Is. 43:16-21; Phil. 3:8-14; Jn. 8:1-11
During today's First Reading, we heard the prophetic Words of the Lord God speaking to the prophet Isaiah. Yahweh began by identifying Himself. He said that it was He who created Israel. It was He who led the Exodus of His people under the leadership of Moses. It was He who divided the Red Sea and who destroyed the great army of the Pharaoh of Egypt. It was He who quenched the life out of the enemies of His people. In view of all these remarkable deeds, the Lord demanded his people to turn away from sin and be holy.
God the Father promised to make a new and everlasting Covenant. [Jer. 31:31] He promised to live with His people. [Jer. 31:33] He promised to give His children a new heart and a new spirit. [Ezek. 11:19-20; 18:31] He promised the indwelling of His Spirit within His children so that they would remain good and obey His Holy ways. [Ezek. 36:26-7] All these fulfilled in the coming of Jesus.
During today's Gospel Reading, Jesus gave us a basic command “Go your way, and from now on do not sin again."
The scribes and the Pharisees brought a woman who had been caught in adultery; and making her stand before the people, they said to Jesus, 'Teacher, this woman was caught in the very act of committing adultery. In the law, Moses commanded us to stone such women. Now what do you say?'
Jesus bent down and wrote with his finger on the ground. When the scribes and Pharisees kept on questioning him, Jesus straightened up and said to them, 'Let anyone among you who is without sin be the first to throw a stone at her.
Jesus straightened up and said to her, 'Woman, where are they? Has no one condemned you?' She said, 'No one, sir.' And Jesus said, 'Neither do I condemn you. Go your way, and from now on do not sin again.'"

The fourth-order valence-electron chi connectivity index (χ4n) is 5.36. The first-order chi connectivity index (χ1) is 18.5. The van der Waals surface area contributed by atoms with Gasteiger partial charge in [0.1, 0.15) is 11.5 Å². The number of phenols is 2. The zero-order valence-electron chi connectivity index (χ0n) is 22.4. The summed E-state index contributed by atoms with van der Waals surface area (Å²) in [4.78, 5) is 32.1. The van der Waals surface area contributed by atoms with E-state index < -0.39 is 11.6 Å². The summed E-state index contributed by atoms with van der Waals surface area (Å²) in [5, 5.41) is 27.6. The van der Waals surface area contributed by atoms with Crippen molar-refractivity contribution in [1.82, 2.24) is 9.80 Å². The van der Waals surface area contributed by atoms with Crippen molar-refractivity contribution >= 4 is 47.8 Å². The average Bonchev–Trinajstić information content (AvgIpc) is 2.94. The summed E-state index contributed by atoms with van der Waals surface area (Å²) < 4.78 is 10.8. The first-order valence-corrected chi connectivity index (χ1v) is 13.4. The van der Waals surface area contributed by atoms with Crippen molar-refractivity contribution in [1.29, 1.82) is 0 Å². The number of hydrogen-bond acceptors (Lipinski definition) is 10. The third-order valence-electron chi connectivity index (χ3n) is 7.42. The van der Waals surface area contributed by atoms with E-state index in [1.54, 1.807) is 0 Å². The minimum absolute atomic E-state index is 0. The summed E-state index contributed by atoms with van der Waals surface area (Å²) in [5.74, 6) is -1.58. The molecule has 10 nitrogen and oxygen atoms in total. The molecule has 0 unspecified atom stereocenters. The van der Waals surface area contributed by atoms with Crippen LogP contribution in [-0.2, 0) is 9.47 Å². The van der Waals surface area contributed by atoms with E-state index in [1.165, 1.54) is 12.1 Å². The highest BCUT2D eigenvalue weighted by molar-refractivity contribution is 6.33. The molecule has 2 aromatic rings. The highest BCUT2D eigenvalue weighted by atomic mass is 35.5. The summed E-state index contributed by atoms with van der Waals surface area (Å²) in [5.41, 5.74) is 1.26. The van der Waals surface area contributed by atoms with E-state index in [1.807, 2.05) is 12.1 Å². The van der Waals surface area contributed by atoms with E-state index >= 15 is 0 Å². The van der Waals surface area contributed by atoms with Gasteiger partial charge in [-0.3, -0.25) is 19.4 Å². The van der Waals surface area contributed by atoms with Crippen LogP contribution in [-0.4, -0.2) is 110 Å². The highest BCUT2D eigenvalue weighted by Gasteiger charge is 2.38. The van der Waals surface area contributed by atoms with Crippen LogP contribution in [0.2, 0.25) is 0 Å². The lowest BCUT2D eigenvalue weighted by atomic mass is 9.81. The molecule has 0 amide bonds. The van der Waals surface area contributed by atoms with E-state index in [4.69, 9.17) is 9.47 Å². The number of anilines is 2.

Commenting on today’s Gospel, St. Augustine wrote that at that moment, “man’s sinfulness” and “God’s mercy” met face to face.
During Lent the Church reminds of God’s mercy and admonishes us to turn away from sin.
In this story the attitude of the elders and the attitude of Jesus were poles apart. The elders were totally unconcerned. Their only aim was to establish their authority. Often we also stand with the elders in judging others. There is no room for mercy in their attitude. Often we too fall into this category. We expect mercy from God. We expect mercy from others; but deny it to others.
During the rule of Julius II in Rome, an inconceivable incident took place. A woman named Pero was found breastfeeding a grown-up man, Cimon. Pero was Cimon’s daughter. She was imprisoned after the guards discovered her act. The act was considered perverted, incestuous, and formidable.
A man named Cimon stole some food, bread to be precise. After being tried for his offense, he was sentenced to death by starvation. He daughter Pero did not want to leave him to death. Devastated by her father’s fate, Pero begged for permission to see her father until he would die of starvation. She was allowed to visit her father daily on a condition.